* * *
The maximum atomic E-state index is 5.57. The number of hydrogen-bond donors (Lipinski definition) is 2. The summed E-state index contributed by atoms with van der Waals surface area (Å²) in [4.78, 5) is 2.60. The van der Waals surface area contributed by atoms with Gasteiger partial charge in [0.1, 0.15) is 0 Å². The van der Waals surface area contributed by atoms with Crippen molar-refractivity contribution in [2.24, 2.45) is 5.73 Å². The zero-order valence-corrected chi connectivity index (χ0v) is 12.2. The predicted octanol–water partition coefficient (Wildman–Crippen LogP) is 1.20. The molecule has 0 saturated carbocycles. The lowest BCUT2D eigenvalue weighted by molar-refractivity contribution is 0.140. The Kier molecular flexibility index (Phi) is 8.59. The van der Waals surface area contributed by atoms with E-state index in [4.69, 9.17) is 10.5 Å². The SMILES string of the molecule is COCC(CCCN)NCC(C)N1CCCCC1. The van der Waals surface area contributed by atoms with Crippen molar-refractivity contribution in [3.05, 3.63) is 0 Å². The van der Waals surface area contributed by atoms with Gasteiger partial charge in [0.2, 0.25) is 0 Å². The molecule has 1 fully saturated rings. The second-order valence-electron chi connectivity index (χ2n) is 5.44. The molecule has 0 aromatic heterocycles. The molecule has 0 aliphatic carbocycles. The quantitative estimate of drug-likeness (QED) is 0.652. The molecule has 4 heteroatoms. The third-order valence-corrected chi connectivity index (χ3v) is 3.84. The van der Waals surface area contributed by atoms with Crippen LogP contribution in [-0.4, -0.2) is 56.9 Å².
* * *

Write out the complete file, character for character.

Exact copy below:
The maximum atomic E-state index is 5.57. The number of hydrogen-bond donors (Lipinski definition) is 2. The summed E-state index contributed by atoms with van der Waals surface area (Å²) in [4.78, 5) is 2.60. The van der Waals surface area contributed by atoms with Gasteiger partial charge in [0.1, 0.15) is 0 Å². The van der Waals surface area contributed by atoms with Crippen molar-refractivity contribution in [2.24, 2.45) is 5.73 Å². The zero-order valence-corrected chi connectivity index (χ0v) is 12.2. The predicted octanol–water partition coefficient (Wildman–Crippen LogP) is 1.20. The molecule has 0 saturated carbocycles. The lowest BCUT2D eigenvalue weighted by molar-refractivity contribution is 0.140. The Kier molecular flexibility index (Phi) is 8.59. The van der Waals surface area contributed by atoms with E-state index in [4.69, 9.17) is 10.5 Å². The SMILES string of the molecule is COCC(CCCN)NCC(C)N1CCCCC1. The van der Waals surface area contributed by atoms with Crippen molar-refractivity contribution in [3.05, 3.63) is 0 Å². The van der Waals surface area contributed by atoms with Gasteiger partial charge in [0.2, 0.25) is 0 Å². The molecule has 1 fully saturated rings. The second-order valence-electron chi connectivity index (χ2n) is 5.44. The molecule has 0 aromatic heterocycles. The molecule has 0 aliphatic carbocycles. The quantitative estimate of drug-likeness (QED) is 0.652. The molecule has 4 heteroatoms. The third-order valence-corrected chi connectivity index (χ3v) is 3.84. The van der Waals surface area contributed by atoms with Crippen LogP contribution in [-0.4, -0.2) is 56.9 Å².